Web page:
PRV Payout In 2007, the USFDA initiated a program to accelerate the development of drug for neglected diseases, a central piece of which is the granting of a Priority Review Voucher (PRV) to a developer who may use or sell it to speed another drug’s approval. Only three have been granted, one most recently to Knight Therapeutics which sold it recently at auction to Gilead Sciences for $125 million (FierceBiotech story). This is a good deal for Knight, a venture-backed Canadian company, but it would be a better deal if Knight applied some of the bounty to getting the drug for which it received the voucher (a treatment for the disabling disease, leishmaniasis) to people who need it. For more on Knight, its founder, Jonathan Goodman, and the PRV, see my post, “GUD Knight”).
More Competition in Europe’s Vaccine Market The Indian generics company, Cipla Global Ltd., completed a deal to market the low-cost pediatric vaccines of the Serum Institute of India (SII) in the European Union (FierceVaccines story). SII is a major supplier of subsidized vaccines to the developing world and the CEOs of both companies see the new agreement as part of their commitment to affordable medicine and global health.
Malaria Vector Vax Advance Mymetics Corp., a Swiss vaccine start-up, announced that it received a contract with PATH’s Malaria Vaccine Initiative to produce a malaria-transmission-blocking vaccine formulation (press release in FierceVaccines). Preclinical results on the vaccine, that is aimed at inoculating mosquitoes (for more, see my post, “Vector Vax”), are expected in 2016.
Amgen Aims to Lower Costs in Asia Amgen, the leading US biologics company with annual sales north of $18 billion, said its continuous bioprocess plant in Singapore is now up and running (FiercePharmaManufacturing story). The $200 million facility is designed to enable bulk production at lower cost and higher rate and be easily configured for new products and is part of the company’s strategy to compete in the Asian biologics market (Biopharma Reporter story).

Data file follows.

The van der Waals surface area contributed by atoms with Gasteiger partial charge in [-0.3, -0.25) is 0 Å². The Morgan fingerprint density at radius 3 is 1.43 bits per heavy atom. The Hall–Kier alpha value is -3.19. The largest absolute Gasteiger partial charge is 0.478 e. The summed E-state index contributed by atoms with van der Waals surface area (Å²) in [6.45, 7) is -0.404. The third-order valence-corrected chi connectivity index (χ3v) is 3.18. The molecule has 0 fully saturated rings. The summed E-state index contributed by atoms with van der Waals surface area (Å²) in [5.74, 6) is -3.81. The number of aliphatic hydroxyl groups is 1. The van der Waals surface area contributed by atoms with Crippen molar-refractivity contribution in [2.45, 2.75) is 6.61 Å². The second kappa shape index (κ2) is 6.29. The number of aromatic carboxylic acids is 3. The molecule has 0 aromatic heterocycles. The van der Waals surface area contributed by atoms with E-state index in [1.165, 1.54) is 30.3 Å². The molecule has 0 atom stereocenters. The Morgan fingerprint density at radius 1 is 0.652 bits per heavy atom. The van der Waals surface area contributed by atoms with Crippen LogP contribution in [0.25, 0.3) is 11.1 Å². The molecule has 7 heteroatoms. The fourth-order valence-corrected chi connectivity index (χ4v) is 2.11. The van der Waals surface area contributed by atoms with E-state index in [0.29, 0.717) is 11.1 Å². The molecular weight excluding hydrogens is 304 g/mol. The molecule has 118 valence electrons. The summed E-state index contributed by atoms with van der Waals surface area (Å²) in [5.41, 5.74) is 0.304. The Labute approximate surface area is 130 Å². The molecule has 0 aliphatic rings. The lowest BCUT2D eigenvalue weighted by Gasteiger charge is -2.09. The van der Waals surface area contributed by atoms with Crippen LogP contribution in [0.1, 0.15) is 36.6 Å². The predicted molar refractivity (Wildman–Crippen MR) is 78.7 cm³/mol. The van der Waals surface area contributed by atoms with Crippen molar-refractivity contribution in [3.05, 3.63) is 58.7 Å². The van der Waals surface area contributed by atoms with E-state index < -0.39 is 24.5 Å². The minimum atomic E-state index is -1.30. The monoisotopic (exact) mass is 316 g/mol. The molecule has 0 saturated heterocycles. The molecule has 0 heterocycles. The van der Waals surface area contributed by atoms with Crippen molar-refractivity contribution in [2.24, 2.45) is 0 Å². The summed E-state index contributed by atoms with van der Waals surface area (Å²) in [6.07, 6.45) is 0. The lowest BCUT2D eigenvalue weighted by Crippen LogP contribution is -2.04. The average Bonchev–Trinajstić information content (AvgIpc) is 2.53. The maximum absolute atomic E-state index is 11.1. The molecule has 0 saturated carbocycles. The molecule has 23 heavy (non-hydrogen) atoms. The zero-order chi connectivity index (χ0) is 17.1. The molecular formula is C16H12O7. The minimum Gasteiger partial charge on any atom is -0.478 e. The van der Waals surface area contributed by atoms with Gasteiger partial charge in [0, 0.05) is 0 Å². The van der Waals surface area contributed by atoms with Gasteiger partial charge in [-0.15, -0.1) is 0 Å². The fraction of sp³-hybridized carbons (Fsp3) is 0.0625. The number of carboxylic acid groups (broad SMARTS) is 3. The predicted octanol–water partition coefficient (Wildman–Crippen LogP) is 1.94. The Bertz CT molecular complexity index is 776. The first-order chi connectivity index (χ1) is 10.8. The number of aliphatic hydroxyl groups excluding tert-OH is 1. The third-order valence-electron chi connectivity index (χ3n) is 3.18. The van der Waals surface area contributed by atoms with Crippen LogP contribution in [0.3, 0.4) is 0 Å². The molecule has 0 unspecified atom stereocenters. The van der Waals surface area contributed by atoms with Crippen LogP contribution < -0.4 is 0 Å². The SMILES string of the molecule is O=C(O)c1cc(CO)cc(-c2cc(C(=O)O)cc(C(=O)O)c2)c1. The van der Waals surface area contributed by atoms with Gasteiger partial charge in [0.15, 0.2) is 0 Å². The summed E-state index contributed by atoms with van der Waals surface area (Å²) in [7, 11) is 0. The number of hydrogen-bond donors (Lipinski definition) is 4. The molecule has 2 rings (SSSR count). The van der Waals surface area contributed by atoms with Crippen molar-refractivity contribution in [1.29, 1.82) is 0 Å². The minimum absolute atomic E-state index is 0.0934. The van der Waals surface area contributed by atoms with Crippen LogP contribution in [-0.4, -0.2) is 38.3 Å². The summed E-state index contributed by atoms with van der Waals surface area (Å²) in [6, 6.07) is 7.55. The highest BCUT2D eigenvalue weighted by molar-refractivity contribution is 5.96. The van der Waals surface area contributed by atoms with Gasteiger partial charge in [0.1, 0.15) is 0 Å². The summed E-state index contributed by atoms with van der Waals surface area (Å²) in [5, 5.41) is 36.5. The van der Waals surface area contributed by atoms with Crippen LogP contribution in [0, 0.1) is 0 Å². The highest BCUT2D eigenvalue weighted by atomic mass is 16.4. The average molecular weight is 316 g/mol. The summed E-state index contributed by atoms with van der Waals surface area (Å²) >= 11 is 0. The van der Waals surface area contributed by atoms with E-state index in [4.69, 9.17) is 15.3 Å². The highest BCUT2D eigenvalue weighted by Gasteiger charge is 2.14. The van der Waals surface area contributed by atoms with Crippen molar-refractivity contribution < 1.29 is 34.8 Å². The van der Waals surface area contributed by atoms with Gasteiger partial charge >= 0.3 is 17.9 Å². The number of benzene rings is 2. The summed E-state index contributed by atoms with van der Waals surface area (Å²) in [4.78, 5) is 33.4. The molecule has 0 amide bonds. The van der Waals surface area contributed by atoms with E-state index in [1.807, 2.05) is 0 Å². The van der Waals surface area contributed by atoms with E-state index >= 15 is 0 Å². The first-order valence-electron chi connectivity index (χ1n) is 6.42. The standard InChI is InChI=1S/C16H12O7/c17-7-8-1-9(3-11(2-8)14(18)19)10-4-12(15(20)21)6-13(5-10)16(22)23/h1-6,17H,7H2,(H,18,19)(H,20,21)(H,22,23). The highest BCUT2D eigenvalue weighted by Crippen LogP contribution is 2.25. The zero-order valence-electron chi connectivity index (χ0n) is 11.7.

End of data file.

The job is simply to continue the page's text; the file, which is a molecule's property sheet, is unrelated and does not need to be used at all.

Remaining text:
Ebola Product Development Update More companies are applying expertise and finances to counter the Ebola epidemic. Cepheid, the CA-based diagnostics company that launched a MDR-TB test with Gates Foundation help in 2012 (see my post, “TB Dx”), is developing a rapid, small-sample-volume Ebola test based on its RT-PCR platform with a $3.3 million grant from the Allen and Gates Foundations (FierceDiagnostics story). One rub, as I noted in previous posts, is that the Cepheid reader costs $17,000 at the discounted price and the company needs to work hard on a adoption and deployment strategy. Hamburg-based Altona Diagnostics received an emergency use authorization from the USFDA for its Ebola molecular diagnostic test (Altona press release). Also based on RT-PCR, the Altona diagnostic can be read on a standard PCR machine costing as little at $5000 but requires considerable molecular biology skills. In 2012, the company has a strategy to develop and sell tests for ROW (rest-of-world) diseases and opened an office in Malaysia in 2012 (GenomeWeb story). An effort to test the collection and use of antibodies in therapy from recovered Ebola patients is being backed by the Gates and two other foundations. Also involved are almost twenty medtech companies that are donating equipment and support, three universities, and the US Army’s Medical Research Institute (press release in FierceMedicalDevices). On the vaccine front, the big pharma, Merck, purchased the development and commercialization rights to the Ebola vaccine of Newlink Genetics for an undisclosed amount per Merck’s MO (FierceBiotech story). As I noted in BGH No. 10, human trials have started; Merck’s involvement should accelerate the effort.